The attentive reader will have noticed the term dialect continuum above (partly because I boldfaced it): what linguists actually describe nowadays is a swath of territory extending from the eastern end of Austria through Liechtenstein, Switzerland, Alsace-Lorraine, and Luxembourg, and up through all of Germany, the Netherlands, and Flanders in Belgium. Each city or town or village can pretty much understand the speech of the surrounding ones, but as you travel through, the language gradually changes, and after a while it’s changed so much that the people you’re staying with now would neither understand nor be understood by the people you were staying with when you started traveling. So when three disparate religious groups, each adhering steadfastly to its own internal traditions, pluck out three particular dialects from very different parts of the continuum, and then continue to evolve their own forms in America, it’s no surprise that they end up unable to understand each other — which is what defines them as separate languages. It’s roughly analogous with the gradual development of separate species out of the contiguous varieties of a single one.

Incidentally, the idea of the dialect continuum is also applied to the Romance languages (Provençal and Catalan are surprisingly similar, for instance) and even to English-Scots spread across much of the United Kingdom (a form of Scots is spoken in Northern Ireland, a consequence of the Ulster Plantation). It’s a widely applicable concept that shows up clearly in the list above: for instance, Eastern Keres and Western Keres actually form a dialect continuum, but the ends of the continuum are too different for one to be understood by native speakers of the other; Dakota and Lakota, possibly along with Assiniboine, form another continuum. Most of the hyphenated combinations above are likely to have some aspects of dialect continua about them, and it’s also worth noting that the Iroquois (Cayuga, Mohawk, Oneida, Onondaga, Seneca) and Anishinaabe (Ojibwe, Ottawa, Potawatomi, related languages in Canada) groups are still very close together, perhaps reflecting their political histories.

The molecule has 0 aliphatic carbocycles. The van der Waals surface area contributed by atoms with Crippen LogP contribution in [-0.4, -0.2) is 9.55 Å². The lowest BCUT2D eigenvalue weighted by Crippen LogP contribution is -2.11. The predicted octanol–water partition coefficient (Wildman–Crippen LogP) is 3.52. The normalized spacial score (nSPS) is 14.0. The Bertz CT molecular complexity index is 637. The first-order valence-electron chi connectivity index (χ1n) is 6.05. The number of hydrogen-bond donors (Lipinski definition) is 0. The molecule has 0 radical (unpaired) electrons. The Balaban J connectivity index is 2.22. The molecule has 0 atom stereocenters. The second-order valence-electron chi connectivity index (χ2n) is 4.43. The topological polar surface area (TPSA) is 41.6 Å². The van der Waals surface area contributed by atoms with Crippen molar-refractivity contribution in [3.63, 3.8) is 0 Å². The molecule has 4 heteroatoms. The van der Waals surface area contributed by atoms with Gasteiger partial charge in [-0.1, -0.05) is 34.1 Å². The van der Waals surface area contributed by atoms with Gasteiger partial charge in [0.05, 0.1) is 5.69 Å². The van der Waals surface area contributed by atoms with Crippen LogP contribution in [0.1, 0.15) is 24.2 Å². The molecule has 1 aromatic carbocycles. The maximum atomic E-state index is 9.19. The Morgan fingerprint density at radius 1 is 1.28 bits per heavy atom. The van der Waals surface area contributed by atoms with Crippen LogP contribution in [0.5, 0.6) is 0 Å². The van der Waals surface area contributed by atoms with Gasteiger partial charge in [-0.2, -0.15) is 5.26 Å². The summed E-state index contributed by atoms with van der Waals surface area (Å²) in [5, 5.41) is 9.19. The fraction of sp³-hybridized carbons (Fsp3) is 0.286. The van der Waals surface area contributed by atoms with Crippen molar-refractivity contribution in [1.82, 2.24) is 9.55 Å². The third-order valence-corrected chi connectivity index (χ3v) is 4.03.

But the point of the exercise is not to make assertions about linguistic concepts and historical configurations. Nor is it to arouse guilt when I mention that the Ethnologue also lists at least 62 more American languages (specifically native to the U.S.A.) as very close to dying out; in fact some of those are the targets of sincere efforts at resuscitation, which does sometimes succeed. The point, basically, is that although we think of the U.S.A. as an English-speaking country, the fact is that we Americans actually speak about 150 different languages, and we can expect to continue to speak at least about 90 of those for the foreseeable future. This isn’t even counting immigrant communities, who add well over a hundred more, nor does it count the four creoles that are native here — Afro-Seminole Creole, Gullah, Hawaii Creole English, and Louisiana Creole French — nor the mixed language Michif, an old blend of French and Plains Cree. I also haven’t included the languages of our overseas territories: add, if you feel the need, Carolinian and Tanapag for the Northern Mariana Islands, Chamorro for the Northern Marianas and Guam, Samoan for American Samoa, and Virgin Islands Creole English for the U.S. Virgin Islands.

Just wanted to point all that out.